UK fined €32m by European Court of Justice over red diesel
The UK has been fined €32m (£28m) by the European Court of Justice (ECJ), for allowing pleasure boats to use lower-tax ‘red diesel‘ in the final days of its EU membership.
EU law stipulates that only commercial boats can use the lower-tax fuel, but — by dyeing all marine fuel red — it was impossible to determine if pleasure boats in Northern Ireland were paying the full tax rate. However, the UK did not update the law governing marine fuel in Northern Ireland to comply with the EU rules until October 2021.
Infringement proceedings were first brought in 2020 against the UK, with a deadline to comply, but the UK argued the proceedings had been brought ‘prematurely’.
The ECJ said the rule had applied to the whole of the UK for almost three years since the original ruling, and it was therefore not relevant that it only applied in Northern Ireland since Brexit came into force in January 2021.
The penalty was higher than predicted, with the EU issuing a warning that, even though the UK has left the EU, it is still bound by some of its rules because Northern Ireland remains a member of the bloc’s single market. As a consequence, the fine was based on the size of the UK’s economy, rather than Northern Ireland’s.
Europe’s top court rejected the UK’s argument that it needed time to implement new rules during the challenging period of the covid pandemic and the 2019 general elections. Lawyers say the case sets a precedent for future disputes that may arise.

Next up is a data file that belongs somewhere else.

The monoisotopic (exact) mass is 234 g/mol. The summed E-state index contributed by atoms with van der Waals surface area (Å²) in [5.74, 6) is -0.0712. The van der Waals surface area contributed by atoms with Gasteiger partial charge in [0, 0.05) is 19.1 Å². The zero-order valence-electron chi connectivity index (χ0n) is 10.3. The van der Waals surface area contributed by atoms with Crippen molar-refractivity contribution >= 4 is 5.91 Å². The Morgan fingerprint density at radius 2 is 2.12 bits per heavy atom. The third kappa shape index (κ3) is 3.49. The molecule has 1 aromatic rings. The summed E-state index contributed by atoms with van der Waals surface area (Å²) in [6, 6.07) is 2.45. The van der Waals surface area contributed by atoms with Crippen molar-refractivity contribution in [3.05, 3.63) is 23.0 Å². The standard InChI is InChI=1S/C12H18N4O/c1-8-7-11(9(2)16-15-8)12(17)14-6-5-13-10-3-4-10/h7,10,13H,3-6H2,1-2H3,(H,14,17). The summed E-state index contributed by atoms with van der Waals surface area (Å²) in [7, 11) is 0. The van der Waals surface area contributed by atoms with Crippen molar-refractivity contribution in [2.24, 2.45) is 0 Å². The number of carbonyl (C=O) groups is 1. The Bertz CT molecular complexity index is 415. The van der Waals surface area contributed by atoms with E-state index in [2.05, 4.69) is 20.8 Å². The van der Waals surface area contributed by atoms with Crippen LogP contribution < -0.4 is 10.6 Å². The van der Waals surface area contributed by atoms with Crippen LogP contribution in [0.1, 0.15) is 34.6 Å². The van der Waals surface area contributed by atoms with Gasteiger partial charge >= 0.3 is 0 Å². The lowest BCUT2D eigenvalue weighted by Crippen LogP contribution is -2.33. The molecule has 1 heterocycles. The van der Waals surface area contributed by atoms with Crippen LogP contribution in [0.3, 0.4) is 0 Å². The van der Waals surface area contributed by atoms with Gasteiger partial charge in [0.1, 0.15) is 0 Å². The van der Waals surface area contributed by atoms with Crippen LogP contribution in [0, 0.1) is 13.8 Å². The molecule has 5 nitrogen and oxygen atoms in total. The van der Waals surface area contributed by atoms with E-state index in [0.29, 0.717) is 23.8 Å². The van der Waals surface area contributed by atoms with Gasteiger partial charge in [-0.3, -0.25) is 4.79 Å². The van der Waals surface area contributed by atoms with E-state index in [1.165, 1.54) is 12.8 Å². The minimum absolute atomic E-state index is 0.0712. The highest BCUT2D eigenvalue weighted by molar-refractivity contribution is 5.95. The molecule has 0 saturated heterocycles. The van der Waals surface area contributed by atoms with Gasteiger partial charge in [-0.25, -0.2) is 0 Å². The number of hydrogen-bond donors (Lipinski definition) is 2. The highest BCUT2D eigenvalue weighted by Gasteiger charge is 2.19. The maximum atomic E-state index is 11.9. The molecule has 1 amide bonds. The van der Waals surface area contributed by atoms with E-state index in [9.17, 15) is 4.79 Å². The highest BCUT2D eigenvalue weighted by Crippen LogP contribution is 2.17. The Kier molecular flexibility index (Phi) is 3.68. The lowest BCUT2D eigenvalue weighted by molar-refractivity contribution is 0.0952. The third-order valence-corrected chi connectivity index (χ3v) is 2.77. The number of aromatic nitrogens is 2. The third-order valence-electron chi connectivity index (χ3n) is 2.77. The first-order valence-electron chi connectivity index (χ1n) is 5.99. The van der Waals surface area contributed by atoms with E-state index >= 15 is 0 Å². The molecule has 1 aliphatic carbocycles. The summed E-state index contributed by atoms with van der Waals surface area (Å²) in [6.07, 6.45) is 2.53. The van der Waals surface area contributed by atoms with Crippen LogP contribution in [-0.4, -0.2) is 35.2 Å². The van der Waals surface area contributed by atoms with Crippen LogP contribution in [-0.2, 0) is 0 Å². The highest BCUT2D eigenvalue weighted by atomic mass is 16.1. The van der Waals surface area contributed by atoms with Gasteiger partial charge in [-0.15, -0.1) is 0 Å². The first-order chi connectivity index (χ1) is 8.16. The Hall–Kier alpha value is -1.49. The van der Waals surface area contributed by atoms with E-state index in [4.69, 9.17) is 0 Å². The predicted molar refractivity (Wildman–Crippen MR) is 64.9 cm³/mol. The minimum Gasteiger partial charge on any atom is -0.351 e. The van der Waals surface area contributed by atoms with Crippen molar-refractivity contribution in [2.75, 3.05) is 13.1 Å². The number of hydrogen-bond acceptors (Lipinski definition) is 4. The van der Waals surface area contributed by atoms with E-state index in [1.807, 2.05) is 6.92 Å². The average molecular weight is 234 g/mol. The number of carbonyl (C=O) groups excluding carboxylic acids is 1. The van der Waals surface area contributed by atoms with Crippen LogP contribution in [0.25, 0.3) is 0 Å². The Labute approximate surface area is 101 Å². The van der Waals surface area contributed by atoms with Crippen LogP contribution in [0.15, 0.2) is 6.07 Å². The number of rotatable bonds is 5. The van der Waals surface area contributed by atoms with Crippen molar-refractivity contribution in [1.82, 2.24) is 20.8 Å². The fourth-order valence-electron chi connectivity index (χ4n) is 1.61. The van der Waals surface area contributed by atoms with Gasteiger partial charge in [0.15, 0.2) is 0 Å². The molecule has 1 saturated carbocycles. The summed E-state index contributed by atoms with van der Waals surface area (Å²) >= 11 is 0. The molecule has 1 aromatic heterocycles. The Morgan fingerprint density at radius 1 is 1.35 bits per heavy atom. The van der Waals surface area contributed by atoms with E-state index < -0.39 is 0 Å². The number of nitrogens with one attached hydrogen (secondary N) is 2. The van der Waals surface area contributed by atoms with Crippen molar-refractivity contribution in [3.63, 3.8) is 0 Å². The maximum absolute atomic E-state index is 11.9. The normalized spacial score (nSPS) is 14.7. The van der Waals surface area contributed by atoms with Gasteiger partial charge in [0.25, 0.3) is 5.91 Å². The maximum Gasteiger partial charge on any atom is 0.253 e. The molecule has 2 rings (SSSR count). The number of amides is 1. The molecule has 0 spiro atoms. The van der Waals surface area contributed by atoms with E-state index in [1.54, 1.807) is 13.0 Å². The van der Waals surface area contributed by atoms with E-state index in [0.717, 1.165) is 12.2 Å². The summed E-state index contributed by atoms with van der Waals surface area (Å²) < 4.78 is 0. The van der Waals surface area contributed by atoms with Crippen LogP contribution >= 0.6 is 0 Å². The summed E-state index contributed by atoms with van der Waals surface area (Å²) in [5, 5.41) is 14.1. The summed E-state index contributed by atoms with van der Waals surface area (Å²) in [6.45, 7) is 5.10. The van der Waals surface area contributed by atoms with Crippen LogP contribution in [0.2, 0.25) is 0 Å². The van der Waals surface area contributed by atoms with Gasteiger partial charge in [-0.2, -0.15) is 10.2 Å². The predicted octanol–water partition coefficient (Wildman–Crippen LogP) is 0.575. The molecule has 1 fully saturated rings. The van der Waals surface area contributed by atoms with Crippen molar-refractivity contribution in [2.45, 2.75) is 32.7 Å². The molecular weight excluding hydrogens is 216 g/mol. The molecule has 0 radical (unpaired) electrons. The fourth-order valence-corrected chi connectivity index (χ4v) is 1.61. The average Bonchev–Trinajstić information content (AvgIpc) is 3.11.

“This is an important case because it sets a precedent for how the ECJ will approach other infractions,” Alexander Rose, a subsidy and competition law specialist at law firm DWF, tells the Financial Times.
“The ECJ had discretion as to the amount of the fine, but chose a higher figure of €32m in order to prevent ‘the repetition of similar infringements of EU law in the future’, a direct reference to the commitments in the withdrawal agreement and the Northern Ireland protocol.”
In a statement, the UK government said: “This is ultimately a historic case which began at a time when the UK was a member of the EU. We have now left. Since then, we have negotiated the world’s largest zero tariffs and zero quotas deal with the EU, and are now focused on using our Brexit freedoms to the benefit of the British public.”
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